Friday, October 9, 2020

First Blacklands War - Battle of Nicatiye

View from behind Chervenian lines, looking east.
As active events were being played out far to the west of the Turcowaz Empire, far more sinister movements - at least from the Settee point of view - were developing much closer to the centre of Imperial power. Entering West Thrace without opposition, Chervenia's IInd Army had swung eastward into the other Thracian province. There awaited the Turcowaz Third Army in comparable strength. Tipping the balance, Chervenia's IIIrd Army - not as strong as the IInd, but powerful enough - was marching directly from East Chervenia into East Thrace.  

Learning of the approach of IInd Army, the Turcowaz advanced to meet them.  At no great distance southeast of Adrianople, the two sides met in what amounted to an encounter battle. No mean commander (he counts as 'Average'), Abdullah Pasha was counting here upon a victory, so that he could then deal with the other Chervenian Army he knew to be at large none too far distant. Indeed IIIrd Army was a deal closer than he had been led to believe. Against all probability, the usually unreliable General Radko Dimitriev ('Poor'), acting in cooperation with his colleague (General Nicola Ivanov, 'Average'), was near enough to hear the sound of the guns as the Battle of Nicatiye opened, one sunny October forenoon.

He might instead have elected to lay siege to one of the provincial towns close to the border, or independently have sought out the Turcowaz Army regardless of his colleague's plans and moves. Displaying a spirited burst of active cooperation apparently alien to his usual character (only a roll of '6' on a D6 would have had this result) he not only acted in concert with IInd Army, but, when the guns to the south began to rumble, at once ordered the 'march to the guns'.   (See Second Week moves).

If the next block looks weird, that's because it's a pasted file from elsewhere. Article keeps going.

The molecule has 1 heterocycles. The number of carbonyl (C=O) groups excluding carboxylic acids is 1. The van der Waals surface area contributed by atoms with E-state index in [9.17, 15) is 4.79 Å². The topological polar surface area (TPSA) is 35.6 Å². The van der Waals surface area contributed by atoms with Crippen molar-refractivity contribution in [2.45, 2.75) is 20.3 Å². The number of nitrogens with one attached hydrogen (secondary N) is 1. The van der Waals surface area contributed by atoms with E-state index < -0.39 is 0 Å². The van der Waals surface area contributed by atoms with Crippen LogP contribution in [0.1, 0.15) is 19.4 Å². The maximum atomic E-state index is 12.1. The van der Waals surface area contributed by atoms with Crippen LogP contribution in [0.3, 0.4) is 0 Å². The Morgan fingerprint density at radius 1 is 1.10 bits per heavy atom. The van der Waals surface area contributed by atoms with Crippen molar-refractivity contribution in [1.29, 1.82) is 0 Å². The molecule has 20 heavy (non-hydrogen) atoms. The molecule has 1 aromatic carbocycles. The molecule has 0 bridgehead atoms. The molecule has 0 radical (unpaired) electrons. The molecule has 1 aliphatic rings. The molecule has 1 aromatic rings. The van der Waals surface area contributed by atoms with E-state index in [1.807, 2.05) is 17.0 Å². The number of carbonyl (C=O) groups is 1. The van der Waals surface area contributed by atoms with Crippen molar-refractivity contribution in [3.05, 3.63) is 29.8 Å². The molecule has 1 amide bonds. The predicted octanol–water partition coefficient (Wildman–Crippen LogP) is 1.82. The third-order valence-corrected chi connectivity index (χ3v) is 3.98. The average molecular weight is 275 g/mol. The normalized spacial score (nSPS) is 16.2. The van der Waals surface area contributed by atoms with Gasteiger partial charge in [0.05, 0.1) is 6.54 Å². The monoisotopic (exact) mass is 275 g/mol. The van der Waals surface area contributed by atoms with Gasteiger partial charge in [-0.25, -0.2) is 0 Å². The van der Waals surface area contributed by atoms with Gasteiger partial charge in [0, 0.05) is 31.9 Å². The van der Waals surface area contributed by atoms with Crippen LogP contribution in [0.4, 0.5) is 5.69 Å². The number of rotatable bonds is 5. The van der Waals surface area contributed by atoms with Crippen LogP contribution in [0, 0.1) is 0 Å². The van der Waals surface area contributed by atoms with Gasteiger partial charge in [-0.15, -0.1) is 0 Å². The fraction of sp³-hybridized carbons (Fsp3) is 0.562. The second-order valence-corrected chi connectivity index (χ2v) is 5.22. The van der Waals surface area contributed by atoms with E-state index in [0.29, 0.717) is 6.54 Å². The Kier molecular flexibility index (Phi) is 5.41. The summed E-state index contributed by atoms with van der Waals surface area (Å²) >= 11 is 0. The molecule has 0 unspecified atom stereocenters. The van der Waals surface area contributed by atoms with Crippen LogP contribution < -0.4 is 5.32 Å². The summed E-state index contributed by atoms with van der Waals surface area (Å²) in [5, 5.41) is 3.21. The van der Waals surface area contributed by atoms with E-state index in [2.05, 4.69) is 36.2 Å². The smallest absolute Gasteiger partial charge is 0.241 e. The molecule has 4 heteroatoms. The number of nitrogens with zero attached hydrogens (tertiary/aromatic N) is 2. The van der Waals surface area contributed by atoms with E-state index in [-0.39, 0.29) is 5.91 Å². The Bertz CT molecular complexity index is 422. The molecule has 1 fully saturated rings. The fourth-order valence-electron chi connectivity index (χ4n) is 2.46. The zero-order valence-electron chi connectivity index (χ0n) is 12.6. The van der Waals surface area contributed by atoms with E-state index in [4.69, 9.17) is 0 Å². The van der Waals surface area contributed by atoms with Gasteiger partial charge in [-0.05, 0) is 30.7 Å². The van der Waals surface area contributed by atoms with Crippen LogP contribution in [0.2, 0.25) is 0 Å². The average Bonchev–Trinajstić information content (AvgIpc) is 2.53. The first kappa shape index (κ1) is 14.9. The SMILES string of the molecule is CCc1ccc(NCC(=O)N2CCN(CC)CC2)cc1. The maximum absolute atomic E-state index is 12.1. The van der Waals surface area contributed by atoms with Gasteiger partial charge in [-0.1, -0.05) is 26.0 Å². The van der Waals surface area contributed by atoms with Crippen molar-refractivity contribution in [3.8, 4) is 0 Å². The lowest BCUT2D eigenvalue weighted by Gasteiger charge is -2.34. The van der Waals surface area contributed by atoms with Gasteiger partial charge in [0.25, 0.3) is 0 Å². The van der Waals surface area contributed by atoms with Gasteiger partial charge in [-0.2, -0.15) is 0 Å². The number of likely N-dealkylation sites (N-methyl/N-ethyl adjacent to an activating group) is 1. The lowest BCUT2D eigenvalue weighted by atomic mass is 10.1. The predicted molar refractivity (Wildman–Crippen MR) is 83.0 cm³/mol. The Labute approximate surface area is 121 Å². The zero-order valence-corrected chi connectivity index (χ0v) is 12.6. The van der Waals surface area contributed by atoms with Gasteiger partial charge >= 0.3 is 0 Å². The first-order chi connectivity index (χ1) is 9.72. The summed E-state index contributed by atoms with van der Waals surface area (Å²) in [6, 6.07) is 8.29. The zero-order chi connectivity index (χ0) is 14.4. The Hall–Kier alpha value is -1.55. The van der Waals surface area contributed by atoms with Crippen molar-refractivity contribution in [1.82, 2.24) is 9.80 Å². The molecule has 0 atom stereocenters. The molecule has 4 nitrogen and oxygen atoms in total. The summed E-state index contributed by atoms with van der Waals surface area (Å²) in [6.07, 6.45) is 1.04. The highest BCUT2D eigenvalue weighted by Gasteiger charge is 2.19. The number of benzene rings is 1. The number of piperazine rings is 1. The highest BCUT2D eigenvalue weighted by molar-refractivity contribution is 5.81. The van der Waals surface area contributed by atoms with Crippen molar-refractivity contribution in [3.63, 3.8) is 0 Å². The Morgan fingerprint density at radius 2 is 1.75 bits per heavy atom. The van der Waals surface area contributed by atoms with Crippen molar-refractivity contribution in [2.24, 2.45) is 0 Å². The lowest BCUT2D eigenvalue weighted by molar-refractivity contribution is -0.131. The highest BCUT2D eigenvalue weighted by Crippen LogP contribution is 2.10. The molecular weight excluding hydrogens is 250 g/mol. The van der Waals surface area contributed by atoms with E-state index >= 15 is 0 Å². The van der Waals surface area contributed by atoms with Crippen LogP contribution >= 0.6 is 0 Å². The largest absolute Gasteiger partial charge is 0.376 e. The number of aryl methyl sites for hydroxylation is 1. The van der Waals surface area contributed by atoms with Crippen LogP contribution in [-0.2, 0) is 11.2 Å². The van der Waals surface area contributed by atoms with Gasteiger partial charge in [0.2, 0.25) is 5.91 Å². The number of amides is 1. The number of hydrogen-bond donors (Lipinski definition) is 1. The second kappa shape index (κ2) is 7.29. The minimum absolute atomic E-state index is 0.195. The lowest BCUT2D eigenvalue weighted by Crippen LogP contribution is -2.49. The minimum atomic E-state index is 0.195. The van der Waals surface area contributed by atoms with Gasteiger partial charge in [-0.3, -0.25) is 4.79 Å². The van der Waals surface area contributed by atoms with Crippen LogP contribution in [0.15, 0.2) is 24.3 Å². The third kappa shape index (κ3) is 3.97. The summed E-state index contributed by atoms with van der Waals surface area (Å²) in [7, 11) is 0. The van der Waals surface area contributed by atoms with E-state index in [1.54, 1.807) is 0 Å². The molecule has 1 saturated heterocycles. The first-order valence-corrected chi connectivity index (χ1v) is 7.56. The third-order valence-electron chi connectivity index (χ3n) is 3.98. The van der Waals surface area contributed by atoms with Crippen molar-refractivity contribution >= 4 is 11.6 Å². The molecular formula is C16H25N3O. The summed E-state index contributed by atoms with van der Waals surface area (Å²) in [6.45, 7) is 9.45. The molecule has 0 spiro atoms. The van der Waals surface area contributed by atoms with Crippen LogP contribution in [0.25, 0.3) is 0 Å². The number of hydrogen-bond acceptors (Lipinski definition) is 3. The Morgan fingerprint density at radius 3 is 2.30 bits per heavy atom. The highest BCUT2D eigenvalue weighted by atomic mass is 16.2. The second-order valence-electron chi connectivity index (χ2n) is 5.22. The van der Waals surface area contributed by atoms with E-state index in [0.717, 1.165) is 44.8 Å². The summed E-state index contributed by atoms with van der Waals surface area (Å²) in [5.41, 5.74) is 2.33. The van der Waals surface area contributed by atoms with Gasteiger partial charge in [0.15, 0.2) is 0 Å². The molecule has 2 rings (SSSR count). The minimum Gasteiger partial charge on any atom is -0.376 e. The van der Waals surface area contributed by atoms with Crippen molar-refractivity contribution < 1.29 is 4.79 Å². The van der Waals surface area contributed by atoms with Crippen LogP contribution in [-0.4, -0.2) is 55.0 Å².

Battlefield of Nicatiye.  Chervenia II Army approaches
 from the West (top), Turcowaz from the East (bottom)...

In the above map, the Chervenian IInd Army approach from the top (begin deployed in the first row of squares; whilst the Turcowaz are arrayed along the bottom row. The approach of Chervenian IIIrd Army is from the north, that is to say, the right side of the map, within a couple of squares of Kuleli village.
View from behind Turcowaz lines, looking west.

The Armies:

Chervenia IInd Army:
  • Command: General Nicola Ivanov (Average) = 6SP
  • 5 Infantry Regiments (8th - 12th, Trained) @4SP = 20SP
  • 4 Infantry Regiments (16th-19th, Green) @4SP = 16SP
  • 1 Machine Gun detachment (2nd, Trained) = 2SP
  • 2 Cavalry Regiments (3rd, Trained; 5th, Green) @3SP = 6SP
  • 2 Field Gun Battalions (3rd, 4th, Trained) @2SP = 4SP
  • 1 Heavy Gun Battalion (7th) = 2SP
  • 2 Transport Columns (3rd, 4th) @1SP = 2SP
Totals: 18 units, median 9.  58 Strength Points, exhaustion point -20.

Chervenia IIIrd Army:

  • Command: General Radko Dimitriev (Poor) = 6SP
  • 1 Infantry Regiment (3rd Royal Guard, Veteran) = 4SP
  • 3 Infantry Regiments (13th, 14th, 15th, Trained) @4SP = 12SP
  • 2 Infantry Regiments (20th, 21st, Green) @4SP = 8SP
  • 1 Machine Gun detachment (3rd, Trained) = 2SP
  • 1 Cavalry Regiment (4th, Trained) = 3SP
  • 1 Field Artillery Battalion (5th, Trained) = 2SP
  • 1 Transport Column (5th) = 1SP
Totals: 11 units, median 6-1=5.  38 SP, exhaustion point -13.

Turcowaz Third Army:
  • Command: Abdullah Pasha (Average) = 6SP
  • 1 Infantry (5th, Veteran) = 4SP
  • 3 Infantry (11th, 17th, 18th, Trained) @4SP = 12SP
  • 6 Infantry (29th-34th Bashi-Bazouk, Green) @4SP = 24SP
  • 1 Cavalry Regiment (5th Bashi-Bazouk, Green) = 3SP
  • 1 Field Artillery Battalion (5th, Trained) = 2SP
  • 1 Medium Artillery Battalion (6th, Trained) = 2SP
  • 2 Transport Columns (5th, 6th) @1SP = 2SP
Totals: 16 units, median 8.  55 SP, exhaustion point -19.

(A side note:  Owing to a staff error, Abdullah Pasha was commanding the wrong army: it should have been the Second; and the Third, under Ali Riza Pasha, to have been the one posted in North Macedonia. It was only after the War had been declared was the error noted. There was nothing for it but to carry on as things were, and to visit upon the staff officer responsible such admonishments as events might suggest.)